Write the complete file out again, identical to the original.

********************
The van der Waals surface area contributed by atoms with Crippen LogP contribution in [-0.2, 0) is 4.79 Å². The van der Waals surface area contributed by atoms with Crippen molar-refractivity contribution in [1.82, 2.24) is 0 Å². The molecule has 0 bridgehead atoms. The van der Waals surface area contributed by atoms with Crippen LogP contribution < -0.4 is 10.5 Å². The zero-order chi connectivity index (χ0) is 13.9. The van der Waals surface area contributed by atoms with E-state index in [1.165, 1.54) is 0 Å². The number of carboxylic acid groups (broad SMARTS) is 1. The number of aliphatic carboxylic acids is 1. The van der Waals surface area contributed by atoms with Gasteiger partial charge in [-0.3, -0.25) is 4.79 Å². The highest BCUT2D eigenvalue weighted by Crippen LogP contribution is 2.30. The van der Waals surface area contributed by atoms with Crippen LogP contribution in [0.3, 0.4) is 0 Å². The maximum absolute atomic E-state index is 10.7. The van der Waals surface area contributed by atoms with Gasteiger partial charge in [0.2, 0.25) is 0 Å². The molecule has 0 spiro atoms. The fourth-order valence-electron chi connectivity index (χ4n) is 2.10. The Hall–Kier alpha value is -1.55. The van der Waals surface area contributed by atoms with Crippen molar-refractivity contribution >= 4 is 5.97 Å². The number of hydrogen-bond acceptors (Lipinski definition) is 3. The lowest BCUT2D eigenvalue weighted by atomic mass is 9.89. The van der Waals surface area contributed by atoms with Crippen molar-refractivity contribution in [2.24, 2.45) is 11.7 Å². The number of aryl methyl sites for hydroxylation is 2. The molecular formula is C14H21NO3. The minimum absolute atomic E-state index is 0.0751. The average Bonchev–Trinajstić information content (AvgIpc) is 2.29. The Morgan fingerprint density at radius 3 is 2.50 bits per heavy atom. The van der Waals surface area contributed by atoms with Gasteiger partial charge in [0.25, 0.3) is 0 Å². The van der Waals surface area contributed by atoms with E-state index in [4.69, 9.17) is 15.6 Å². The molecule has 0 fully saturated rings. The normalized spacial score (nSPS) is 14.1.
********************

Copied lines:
The van der Waals surface area contributed by atoms with Crippen LogP contribution in [-0.2, 0) is 4.79 Å². The van der Waals surface area contributed by atoms with Crippen molar-refractivity contribution in [1.82, 2.24) is 0 Å². The molecule has 0 bridgehead atoms. The van der Waals surface area contributed by atoms with Crippen LogP contribution < -0.4 is 10.5 Å². The zero-order chi connectivity index (χ0) is 13.9. The van der Waals surface area contributed by atoms with E-state index in [1.165, 1.54) is 0 Å². The number of carboxylic acid groups (broad SMARTS) is 1. The number of aliphatic carboxylic acids is 1. The van der Waals surface area contributed by atoms with Gasteiger partial charge in [-0.3, -0.25) is 4.79 Å². The highest BCUT2D eigenvalue weighted by Crippen LogP contribution is 2.30. The van der Waals surface area contributed by atoms with Crippen LogP contribution in [0.3, 0.4) is 0 Å². The maximum absolute atomic E-state index is 10.7. The van der Waals surface area contributed by atoms with Gasteiger partial charge in [0.2, 0.25) is 0 Å². The molecule has 0 spiro atoms. The fourth-order valence-electron chi connectivity index (χ4n) is 2.10. The Hall–Kier alpha value is -1.55. The van der Waals surface area contributed by atoms with Crippen molar-refractivity contribution >= 4 is 5.97 Å². The number of hydrogen-bond acceptors (Lipinski definition) is 3. The lowest BCUT2D eigenvalue weighted by atomic mass is 9.89. The van der Waals surface area contributed by atoms with Crippen molar-refractivity contribution in [2.24, 2.45) is 11.7 Å². The number of aryl methyl sites for hydroxylation is 2. The molecular formula is C14H21NO3. The minimum absolute atomic E-state index is 0.0751. The average Bonchev–Trinajstić information content (AvgIpc) is 2.29. The Morgan fingerprint density at radius 3 is 2.50 bits per heavy atom. The van der Waals surface area contributed by atoms with Gasteiger partial charge in [0.25, 0.3) is 0 Å². The van der Waals surface area contributed by atoms with E-state index in [4.69, 9.17) is 15.6 Å². The molecule has 0 fully saturated rings. The normalized spacial score (nSPS) is 14.1.